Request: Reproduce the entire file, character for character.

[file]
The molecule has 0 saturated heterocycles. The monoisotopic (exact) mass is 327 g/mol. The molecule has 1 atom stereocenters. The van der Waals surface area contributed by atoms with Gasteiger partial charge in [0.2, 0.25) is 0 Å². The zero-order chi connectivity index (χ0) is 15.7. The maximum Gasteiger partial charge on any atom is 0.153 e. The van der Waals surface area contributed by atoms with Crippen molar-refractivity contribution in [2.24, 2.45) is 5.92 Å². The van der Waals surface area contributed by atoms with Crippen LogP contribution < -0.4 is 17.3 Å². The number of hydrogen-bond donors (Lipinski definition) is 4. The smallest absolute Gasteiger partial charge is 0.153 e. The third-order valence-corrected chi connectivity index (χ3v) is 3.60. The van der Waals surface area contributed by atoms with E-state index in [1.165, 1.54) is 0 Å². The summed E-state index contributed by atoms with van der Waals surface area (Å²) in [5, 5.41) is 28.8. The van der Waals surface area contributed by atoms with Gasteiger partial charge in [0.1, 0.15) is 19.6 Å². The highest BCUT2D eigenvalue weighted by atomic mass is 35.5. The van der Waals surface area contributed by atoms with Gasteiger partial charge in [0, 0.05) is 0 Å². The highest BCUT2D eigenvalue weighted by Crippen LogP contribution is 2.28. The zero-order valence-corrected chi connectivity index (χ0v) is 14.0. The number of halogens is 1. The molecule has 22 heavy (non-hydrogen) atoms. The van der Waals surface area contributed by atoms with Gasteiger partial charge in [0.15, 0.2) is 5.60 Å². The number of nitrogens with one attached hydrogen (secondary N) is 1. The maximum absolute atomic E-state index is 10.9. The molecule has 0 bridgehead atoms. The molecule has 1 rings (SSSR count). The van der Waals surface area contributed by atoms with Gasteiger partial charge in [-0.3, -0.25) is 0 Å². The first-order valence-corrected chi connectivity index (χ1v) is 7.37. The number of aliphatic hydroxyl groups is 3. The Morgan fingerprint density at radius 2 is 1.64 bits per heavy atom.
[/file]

The molecule has 0 saturated heterocycles. The monoisotopic (exact) mass is 327 g/mol. The molecule has 1 atom stereocenters. The van der Waals surface area contributed by atoms with Gasteiger partial charge in [0.2, 0.25) is 0 Å². The zero-order chi connectivity index (χ0) is 15.7. The maximum Gasteiger partial charge on any atom is 0.153 e. The van der Waals surface area contributed by atoms with Crippen molar-refractivity contribution in [2.24, 2.45) is 5.92 Å². The van der Waals surface area contributed by atoms with Crippen LogP contribution < -0.4 is 17.3 Å². The number of hydrogen-bond donors (Lipinski definition) is 4. The smallest absolute Gasteiger partial charge is 0.153 e. The third-order valence-corrected chi connectivity index (χ3v) is 3.60. The van der Waals surface area contributed by atoms with E-state index in [1.165, 1.54) is 0 Å². The summed E-state index contributed by atoms with van der Waals surface area (Å²) in [5, 5.41) is 28.8. The van der Waals surface area contributed by atoms with Gasteiger partial charge in [0.1, 0.15) is 19.6 Å². The highest BCUT2D eigenvalue weighted by atomic mass is 35.5. The van der Waals surface area contributed by atoms with Gasteiger partial charge in [0, 0.05) is 0 Å². The highest BCUT2D eigenvalue weighted by Crippen LogP contribution is 2.28. The zero-order valence-corrected chi connectivity index (χ0v) is 14.0. The number of halogens is 1. The molecule has 22 heavy (non-hydrogen) atoms. The van der Waals surface area contributed by atoms with Gasteiger partial charge in [0.15, 0.2) is 5.60 Å². The number of nitrogens with one attached hydrogen (secondary N) is 1. The maximum absolute atomic E-state index is 10.9. The molecule has 0 bridgehead atoms. The molecule has 1 rings (SSSR count). The van der Waals surface area contributed by atoms with Gasteiger partial charge in [-0.3, -0.25) is 0 Å². The first-order valence-corrected chi connectivity index (χ1v) is 7.37. The number of aliphatic hydroxyl groups is 3. The Morgan fingerprint density at radius 2 is 1.64 bits per heavy atom.